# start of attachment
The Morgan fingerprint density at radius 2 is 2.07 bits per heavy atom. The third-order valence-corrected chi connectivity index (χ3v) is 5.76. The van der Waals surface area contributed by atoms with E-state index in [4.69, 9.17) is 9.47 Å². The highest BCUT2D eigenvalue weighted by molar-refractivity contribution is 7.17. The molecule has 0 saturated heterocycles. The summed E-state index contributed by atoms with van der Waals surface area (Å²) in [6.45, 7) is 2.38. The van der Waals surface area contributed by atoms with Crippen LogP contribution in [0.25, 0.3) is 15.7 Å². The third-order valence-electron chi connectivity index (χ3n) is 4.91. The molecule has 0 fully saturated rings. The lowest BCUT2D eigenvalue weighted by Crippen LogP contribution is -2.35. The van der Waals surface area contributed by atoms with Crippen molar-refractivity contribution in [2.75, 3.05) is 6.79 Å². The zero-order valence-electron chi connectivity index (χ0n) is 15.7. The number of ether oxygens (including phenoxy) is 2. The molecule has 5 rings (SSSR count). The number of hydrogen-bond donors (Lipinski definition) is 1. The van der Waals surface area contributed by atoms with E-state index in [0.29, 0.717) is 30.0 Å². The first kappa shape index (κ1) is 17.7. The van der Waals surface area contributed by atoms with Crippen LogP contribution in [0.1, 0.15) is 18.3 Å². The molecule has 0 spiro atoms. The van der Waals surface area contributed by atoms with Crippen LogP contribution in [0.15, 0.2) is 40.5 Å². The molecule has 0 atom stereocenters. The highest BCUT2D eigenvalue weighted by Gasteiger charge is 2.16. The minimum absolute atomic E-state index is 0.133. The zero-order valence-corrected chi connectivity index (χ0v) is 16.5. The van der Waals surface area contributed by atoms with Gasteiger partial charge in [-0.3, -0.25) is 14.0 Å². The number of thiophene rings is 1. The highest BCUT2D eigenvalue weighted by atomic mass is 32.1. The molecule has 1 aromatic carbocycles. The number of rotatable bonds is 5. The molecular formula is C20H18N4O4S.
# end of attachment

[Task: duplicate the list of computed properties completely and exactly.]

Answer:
The Morgan fingerprint density at radius 2 is 2.07 bits per heavy atom. The third-order valence-corrected chi connectivity index (χ3v) is 5.76. The van der Waals surface area contributed by atoms with E-state index in [4.69, 9.17) is 9.47 Å². The highest BCUT2D eigenvalue weighted by molar-refractivity contribution is 7.17. The molecule has 0 saturated heterocycles. The summed E-state index contributed by atoms with van der Waals surface area (Å²) in [6.45, 7) is 2.38. The van der Waals surface area contributed by atoms with Crippen LogP contribution in [0.25, 0.3) is 15.7 Å². The third-order valence-electron chi connectivity index (χ3n) is 4.91. The molecule has 0 fully saturated rings. The lowest BCUT2D eigenvalue weighted by Crippen LogP contribution is -2.35. The van der Waals surface area contributed by atoms with Crippen molar-refractivity contribution in [2.75, 3.05) is 6.79 Å². The zero-order valence-electron chi connectivity index (χ0n) is 15.7. The number of ether oxygens (including phenoxy) is 2. The molecule has 5 rings (SSSR count). The number of hydrogen-bond donors (Lipinski definition) is 1. The van der Waals surface area contributed by atoms with E-state index in [0.29, 0.717) is 30.0 Å². The first kappa shape index (κ1) is 17.7. The van der Waals surface area contributed by atoms with Crippen LogP contribution in [0.1, 0.15) is 18.3 Å². The molecule has 0 spiro atoms. The van der Waals surface area contributed by atoms with Crippen LogP contribution in [0.15, 0.2) is 40.5 Å². The molecule has 0 atom stereocenters. The highest BCUT2D eigenvalue weighted by Gasteiger charge is 2.16. The minimum absolute atomic E-state index is 0.133. The zero-order valence-corrected chi connectivity index (χ0v) is 16.5. The van der Waals surface area contributed by atoms with Gasteiger partial charge in [-0.3, -0.25) is 14.0 Å². The number of thiophene rings is 1. The highest BCUT2D eigenvalue weighted by atomic mass is 32.1. The molecule has 1 aromatic carbocycles. The number of rotatable bonds is 5. The molecular formula is C20H18N4O4S.